The two NBN Co satellites will provide total throughput of 135/40 Gbps and this capacity is allocated to varying size cone antennas that provide 101 varying size spot shaped coverage regions, some of which overlap slightly. What this means is that if customers were guaranteed a minimum of 25/5 Mbps at all times then there could only be about 5400 customers connected to the satellites.

Using a typical traffic contention ratio of 80/1 the number of connections possible becomes 430,000 but the traditional telecommunications approach to utilise high contention ratios has a downside, and this occurs during peak times when the majority of customers want simultaneous access. The growth of streaming media means that during peak times not only are customers accessing the internet and social media but they’re also trying to access streamed media which requires a reliable connection with low latency and stable throughput.

The government’s plan to utilise a 40/1 contention ratio to connect about 200,000 customers to the satellites has a high risk of failure because the congestion during peak times might overwhelm the satellites creating a massive slow-down for every customer. The congestion problem caused by high contention ratios is exacerbated when customer usage shifts from viewing discrete small items of content such as a web page on a social media site to watching YouTube videos and streamed movies.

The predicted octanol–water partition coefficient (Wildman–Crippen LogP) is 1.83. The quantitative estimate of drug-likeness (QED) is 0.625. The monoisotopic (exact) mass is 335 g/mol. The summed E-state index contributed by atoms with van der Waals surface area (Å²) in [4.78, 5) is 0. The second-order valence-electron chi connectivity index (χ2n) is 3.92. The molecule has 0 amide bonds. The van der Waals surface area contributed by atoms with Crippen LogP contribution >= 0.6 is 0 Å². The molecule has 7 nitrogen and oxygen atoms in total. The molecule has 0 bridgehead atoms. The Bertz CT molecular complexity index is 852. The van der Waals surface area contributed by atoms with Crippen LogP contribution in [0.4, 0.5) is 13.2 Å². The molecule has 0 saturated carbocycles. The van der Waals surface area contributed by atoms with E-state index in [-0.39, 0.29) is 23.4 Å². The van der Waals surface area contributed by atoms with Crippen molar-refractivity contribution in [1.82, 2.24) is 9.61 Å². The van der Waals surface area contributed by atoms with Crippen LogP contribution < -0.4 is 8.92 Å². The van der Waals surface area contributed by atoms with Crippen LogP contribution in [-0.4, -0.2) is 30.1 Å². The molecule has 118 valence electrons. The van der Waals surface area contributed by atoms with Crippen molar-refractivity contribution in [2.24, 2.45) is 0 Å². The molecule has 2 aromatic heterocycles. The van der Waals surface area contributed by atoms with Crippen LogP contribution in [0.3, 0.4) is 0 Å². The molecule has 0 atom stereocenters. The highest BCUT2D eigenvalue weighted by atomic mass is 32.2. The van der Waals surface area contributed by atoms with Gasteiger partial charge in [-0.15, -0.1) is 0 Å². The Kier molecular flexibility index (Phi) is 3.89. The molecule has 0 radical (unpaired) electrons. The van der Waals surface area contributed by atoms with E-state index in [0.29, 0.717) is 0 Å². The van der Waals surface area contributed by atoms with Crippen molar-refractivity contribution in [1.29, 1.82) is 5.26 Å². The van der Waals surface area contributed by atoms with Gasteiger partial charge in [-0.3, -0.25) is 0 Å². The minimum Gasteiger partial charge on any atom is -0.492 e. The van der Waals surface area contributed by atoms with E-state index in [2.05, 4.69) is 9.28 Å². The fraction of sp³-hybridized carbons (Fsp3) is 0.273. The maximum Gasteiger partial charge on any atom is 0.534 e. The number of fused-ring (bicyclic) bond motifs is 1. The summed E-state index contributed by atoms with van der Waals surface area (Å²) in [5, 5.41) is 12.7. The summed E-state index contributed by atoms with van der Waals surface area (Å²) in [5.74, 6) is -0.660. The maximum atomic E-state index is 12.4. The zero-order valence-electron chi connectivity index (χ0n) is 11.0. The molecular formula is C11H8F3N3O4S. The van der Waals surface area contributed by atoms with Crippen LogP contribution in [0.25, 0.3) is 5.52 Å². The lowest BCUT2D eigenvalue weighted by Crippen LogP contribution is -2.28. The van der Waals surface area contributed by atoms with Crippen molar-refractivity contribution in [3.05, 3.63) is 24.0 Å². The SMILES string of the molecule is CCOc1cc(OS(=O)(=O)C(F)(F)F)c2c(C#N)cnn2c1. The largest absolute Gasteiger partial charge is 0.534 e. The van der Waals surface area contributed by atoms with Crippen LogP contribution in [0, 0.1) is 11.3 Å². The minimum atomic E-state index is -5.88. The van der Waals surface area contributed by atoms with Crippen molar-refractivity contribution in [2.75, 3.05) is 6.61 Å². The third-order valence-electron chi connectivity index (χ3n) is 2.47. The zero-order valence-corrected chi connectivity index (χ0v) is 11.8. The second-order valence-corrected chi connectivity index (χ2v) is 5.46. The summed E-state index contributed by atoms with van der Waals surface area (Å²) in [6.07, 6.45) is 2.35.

ADSL customers are very familiar with congestion during peak times and to offset anticipated customer dissatisfaction NBN Co has put in place usage rules that will limit customers to 50 GB per four week rolling aggregated usage period measured weekly and customers that exceed this limit will have their download connection speed limited to 128 Kbps for the next two weeks. It has also implemented a 9.7 GB download limit for individual items of content or streamed media.